Jian Ming (Qiu Hong), the melancholy antihero of Zhao Dayong’s The High Life, sets up shop in the crowded urban village of Guangzhou scamming unemployed folk into paying him for help finding work. After collecting the money, all Jian Ming does is glue the photographs of the scam victims on one of his apartment’s walls, turning it into an ever-growing mosaic of hopeless faces. Sometimes he reads off the victims’ profiles to his lover in bed, for laughs.
The suffocating bleakness of the city and the cruelty-by-necessity of Jian Ming’s shady activities recalls Central Station. In the Walter Salles film, Fernanda Montenegro’s Dora also took advantage of the vulnerability of others, getting paid to write letters for their loved ones without ever mailing them. Like Dora, Jian Ming finds himself drawn to a telling exception: the unforeseen passerby who jolts the scam artist into benevolent action. In Central Station, the lucky one was an orphan boy in search for his father in the backlands of northeastern Brazil. In The High Life, it’s an 18-year-old girl recently arrived from the countryside, for whom Jian Ming decides to actually find work. The girl takes a job at a shady salon, where Jian Ming spends time hanging out with her, but mostly observing her. When her boss rapes her in the backroom, he sits motionless along with other salon employees, smoking a cigarette, eating peanuts.
The High Life paints a portrait, sometimes tainted by art-house film affectations, of an urban hell in which men are despicable when powerful and depressingly impotent when not. Women are miserable at home, taken for prostitutes in the work place, and only able to show affection when their men are passed out drunk on the living-room mattress. The ones who dare to aspire to some kind of mobility beg men to take them out of “here,” their pleas met with cigarette-smoking silence. No one is going anywhere. The film clearly places the imperative to make money as the central mediator of the human experience: the abuse of the few men who get it, the hopelessness of those who don’t, and the women’s delicate position of either settling for misery or satiating material greed through male proxies.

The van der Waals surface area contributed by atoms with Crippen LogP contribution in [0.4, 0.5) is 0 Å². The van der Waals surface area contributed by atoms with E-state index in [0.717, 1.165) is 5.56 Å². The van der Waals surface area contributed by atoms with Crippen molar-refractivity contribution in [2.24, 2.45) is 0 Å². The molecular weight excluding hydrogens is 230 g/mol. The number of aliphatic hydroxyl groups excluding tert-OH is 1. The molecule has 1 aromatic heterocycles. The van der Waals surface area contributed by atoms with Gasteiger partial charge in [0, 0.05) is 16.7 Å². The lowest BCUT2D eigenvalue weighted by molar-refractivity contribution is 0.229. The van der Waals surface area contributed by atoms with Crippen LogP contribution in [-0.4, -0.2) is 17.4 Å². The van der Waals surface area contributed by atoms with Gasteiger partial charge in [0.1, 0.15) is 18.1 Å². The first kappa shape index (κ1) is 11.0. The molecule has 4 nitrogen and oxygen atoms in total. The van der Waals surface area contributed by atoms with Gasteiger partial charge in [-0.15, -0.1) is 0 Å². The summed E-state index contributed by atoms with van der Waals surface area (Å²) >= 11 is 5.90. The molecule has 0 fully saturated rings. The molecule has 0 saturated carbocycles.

As in Central Station, lipstick appears as the fantasy object for female deliverance. In Salles’s film, Dora borrows lipstick from a stranger in a public restroom after meeting a trucker who may or may not have looked at her with desiring eyes. This leads to one of the film’s most memorable scenes, in which she gently puts on the lipstick with the kind of pre-bliss certainty that is bound to turn into no bliss at all. In The High Life, a female inmate (the few who attempt to get out of “here” tend to get imprisoned) flirts with a police guard who forces prisoners into reading his self-penned poetry (“My essence flows from my pen into the womb of the whore”) so she can get cigarettes. One day she asks him for lipstick because it’s her birthday. This leads us into this film’s most beautiful scene, and most representative of women’s predicament, in which the inmate asks the officer on the other side of the bars to put the lipstick on her lips. The ecstasy glimmering off of her face as she is touched through the bars that imprison her seals the deal.